Circus of the Dead is not a bad movie. It’s also not a good movie. It is definitely an unpleasant movie. I’d like to see Pon hire on a really good editor and have a come-to-Jesus moment in the booth over this one. Trim the worst of the worst, since it adds nothing to the film anyway, and focus on the clowns and the main plot. Find a tone and stick to it. Somewhere in here is a really enjoyable low-budget 90-minute film. Unfortunately, I saw a two-hour confused movie that couldn’t decide if it wanted to make me laugh or make me throw up, and didn’t manage to do either one.

2 out of 5

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American Psycho Meets Creep – Strawberry Flavored Plastic Review

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Starring Aidan Bristow, Nicholas Urda, Andres Montejo

Directed by Colin Bemis


Recently I wrote up an article here on Dread Central which was basically an open letter to anyone who was listening called “I Miss Found Footage.” Well, it seems like someone WAS listening, as I was then sent the link to an all-new found footage film called Strawberry Flavored Plastic from first-time writer-director Colin Bemis.

The film follows the “still-at-large crimes of Noel, a repentant, classy and charming serial killer loose in the suburbs of New York.” Basically, you could think of the flick as American Psycho meets Mark Duplass and Partick Brice’s Creep. That, or you could think of it as “Man Bites Dog in color!” However you choose to label Colin Bemis’ psychological thriller, just make sure you check out the film once it hits in the future.

As I alluded to above, the film is basically a found footage version of American Psycho. But that said, the film sports a twist on the charming serial killer subgenre that I have yet to see play out in any of the above-mentioned classics. I’m not going to go into spoiler territory here, but I will say that the film introduces an element to the tale that spins it into much more of a character drama than a straight horror film. Not that there is anything wrong with that!

Truth be told, the film’s turn from serial killer flick into a layered character study might have been its kiss of death, but this slight genre switch is rendered a minor issue as the film’s central narcissistic antagonist is played by Aidan Bristow. Bristow is an actor you may not have heard of before this review, but you will hear his name more and more over the years to come, I promise. The guy gives (no pun intended) a killer performance as the film’s resident serial killer Noel Rose, and time after time surprised me with how chilling, charming, or downright vulnerable he chose to play any given scene.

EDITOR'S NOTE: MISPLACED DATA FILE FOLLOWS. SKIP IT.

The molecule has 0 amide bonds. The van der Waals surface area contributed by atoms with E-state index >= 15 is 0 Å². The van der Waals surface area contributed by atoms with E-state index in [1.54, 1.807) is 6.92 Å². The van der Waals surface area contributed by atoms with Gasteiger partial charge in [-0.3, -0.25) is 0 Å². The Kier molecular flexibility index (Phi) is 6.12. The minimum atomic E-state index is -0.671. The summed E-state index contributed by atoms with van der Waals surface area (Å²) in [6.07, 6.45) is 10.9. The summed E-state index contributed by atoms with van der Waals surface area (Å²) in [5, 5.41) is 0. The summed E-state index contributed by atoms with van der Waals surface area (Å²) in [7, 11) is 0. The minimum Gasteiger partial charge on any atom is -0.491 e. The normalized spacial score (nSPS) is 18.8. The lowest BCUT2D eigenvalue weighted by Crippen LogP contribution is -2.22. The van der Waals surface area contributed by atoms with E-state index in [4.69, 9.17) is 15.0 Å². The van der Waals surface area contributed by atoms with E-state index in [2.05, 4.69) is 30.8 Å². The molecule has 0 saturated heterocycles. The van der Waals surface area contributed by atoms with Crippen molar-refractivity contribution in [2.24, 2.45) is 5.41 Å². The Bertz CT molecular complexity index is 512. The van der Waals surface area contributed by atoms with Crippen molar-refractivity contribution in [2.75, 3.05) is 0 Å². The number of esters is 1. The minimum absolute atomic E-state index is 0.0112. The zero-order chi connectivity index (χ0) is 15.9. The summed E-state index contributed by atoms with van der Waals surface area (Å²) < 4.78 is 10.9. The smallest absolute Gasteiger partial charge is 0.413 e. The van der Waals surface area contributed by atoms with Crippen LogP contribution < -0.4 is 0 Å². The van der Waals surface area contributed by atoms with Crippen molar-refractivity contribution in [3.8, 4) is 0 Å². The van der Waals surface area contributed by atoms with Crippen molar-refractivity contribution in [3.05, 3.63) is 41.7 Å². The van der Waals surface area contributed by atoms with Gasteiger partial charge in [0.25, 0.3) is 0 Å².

Bristow’s performance is, in the end, the major element the film has going for it. But that said, as a fan of found footage, I was smiling ear to ear at first-time director Colin Bemis’ understanding of what makes a found footage suspense sequence work.

In Strawberry Flavored Plastic director Colin Bemis is confident and content to allow full emotional scenes to play out with the camera directed at nothing more than a character’s knees. Why is this so important? Because it keeps the reality of the film going. Too many found footage directors would focus on the actors’ faces during such emotional scenes – no matter how contrived the camera angle was. In this film, however, Bemis favors the reality that says, “If you were really in this emotional state and holding a camera, you would let it drop to your side.” I agree, and it is small touches like that which make the film feel authentic and thus – once the shite hits the fan – all the scarier.

On the dull side of the kitchen knife, the film does feel a bit long even given it’s short running time, and there doesn’t seem too much in the way of visceral horror to be found within. Again, graphic blood and gore aren’t a must in a fright flick, but a tad more of the old ultra-violence would have gone a long way in selling our main psychopath’s insanity and unpredictability. But all the same, the film does feature a rather shocking sequence where our main baddie performs a brutal home invasion/murder that puts this film firmly in the realm of horror. In fact, the particular POV home invasion scene I’m talking about holds about as much horror as you’ll ever wish to witness.

In the end, Colin Bemis’ Strawberry Flavored Plastic is a must-see for fans of found footage and serial killer studies such as American Pyscho, Creep, and Man Bites Dog. I recommend giving it a watch once it premieres. If only to be able to point to Aidan Bristow in the near future and tell all your friends that you watched (one of) his first movies.

Until then, check out the film’s trailer HERE, and follow the movie on Facebook.